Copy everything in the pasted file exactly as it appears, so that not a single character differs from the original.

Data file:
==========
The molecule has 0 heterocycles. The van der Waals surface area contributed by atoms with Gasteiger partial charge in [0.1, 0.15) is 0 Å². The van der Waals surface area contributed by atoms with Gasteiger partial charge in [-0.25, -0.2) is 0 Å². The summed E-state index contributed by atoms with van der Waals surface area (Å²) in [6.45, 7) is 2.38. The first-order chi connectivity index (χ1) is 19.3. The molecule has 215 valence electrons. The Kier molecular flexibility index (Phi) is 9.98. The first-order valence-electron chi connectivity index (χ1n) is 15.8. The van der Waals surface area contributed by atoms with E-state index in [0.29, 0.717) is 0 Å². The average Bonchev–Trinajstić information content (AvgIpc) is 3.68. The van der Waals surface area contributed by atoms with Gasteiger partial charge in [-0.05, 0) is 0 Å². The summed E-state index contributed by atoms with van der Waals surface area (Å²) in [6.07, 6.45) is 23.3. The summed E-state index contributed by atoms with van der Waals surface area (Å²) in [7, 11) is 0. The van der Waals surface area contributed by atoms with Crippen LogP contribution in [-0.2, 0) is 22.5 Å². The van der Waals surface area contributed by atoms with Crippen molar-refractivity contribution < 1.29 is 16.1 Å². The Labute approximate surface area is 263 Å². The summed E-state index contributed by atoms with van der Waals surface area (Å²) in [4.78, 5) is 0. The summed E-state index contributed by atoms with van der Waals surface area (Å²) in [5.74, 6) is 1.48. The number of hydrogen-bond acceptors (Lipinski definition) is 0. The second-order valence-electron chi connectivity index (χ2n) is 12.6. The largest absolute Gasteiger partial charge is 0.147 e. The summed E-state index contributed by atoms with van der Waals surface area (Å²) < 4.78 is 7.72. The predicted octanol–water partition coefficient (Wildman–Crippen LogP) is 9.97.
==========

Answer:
The molecule has 0 heterocycles. The van der Waals surface area contributed by atoms with Gasteiger partial charge in [0.1, 0.15) is 0 Å². The van der Waals surface area contributed by atoms with Gasteiger partial charge in [-0.25, -0.2) is 0 Å². The summed E-state index contributed by atoms with van der Waals surface area (Å²) in [6.45, 7) is 2.38. The first-order chi connectivity index (χ1) is 19.3. The molecule has 215 valence electrons. The Kier molecular flexibility index (Phi) is 9.98. The first-order valence-electron chi connectivity index (χ1n) is 15.8. The van der Waals surface area contributed by atoms with E-state index in [0.29, 0.717) is 0 Å². The average Bonchev–Trinajstić information content (AvgIpc) is 3.68. The van der Waals surface area contributed by atoms with Gasteiger partial charge in [-0.05, 0) is 0 Å². The summed E-state index contributed by atoms with van der Waals surface area (Å²) in [6.07, 6.45) is 23.3. The summed E-state index contributed by atoms with van der Waals surface area (Å²) in [7, 11) is 0. The van der Waals surface area contributed by atoms with Crippen LogP contribution in [-0.2, 0) is 22.5 Å². The van der Waals surface area contributed by atoms with Crippen molar-refractivity contribution < 1.29 is 16.1 Å². The Labute approximate surface area is 263 Å². The summed E-state index contributed by atoms with van der Waals surface area (Å²) in [4.78, 5) is 0. The summed E-state index contributed by atoms with van der Waals surface area (Å²) in [5.74, 6) is 1.48. The number of hydrogen-bond acceptors (Lipinski definition) is 0. The second-order valence-electron chi connectivity index (χ2n) is 12.6. The largest absolute Gasteiger partial charge is 0.147 e. The summed E-state index contributed by atoms with van der Waals surface area (Å²) < 4.78 is 7.72. The predicted octanol–water partition coefficient (Wildman–Crippen LogP) is 9.97.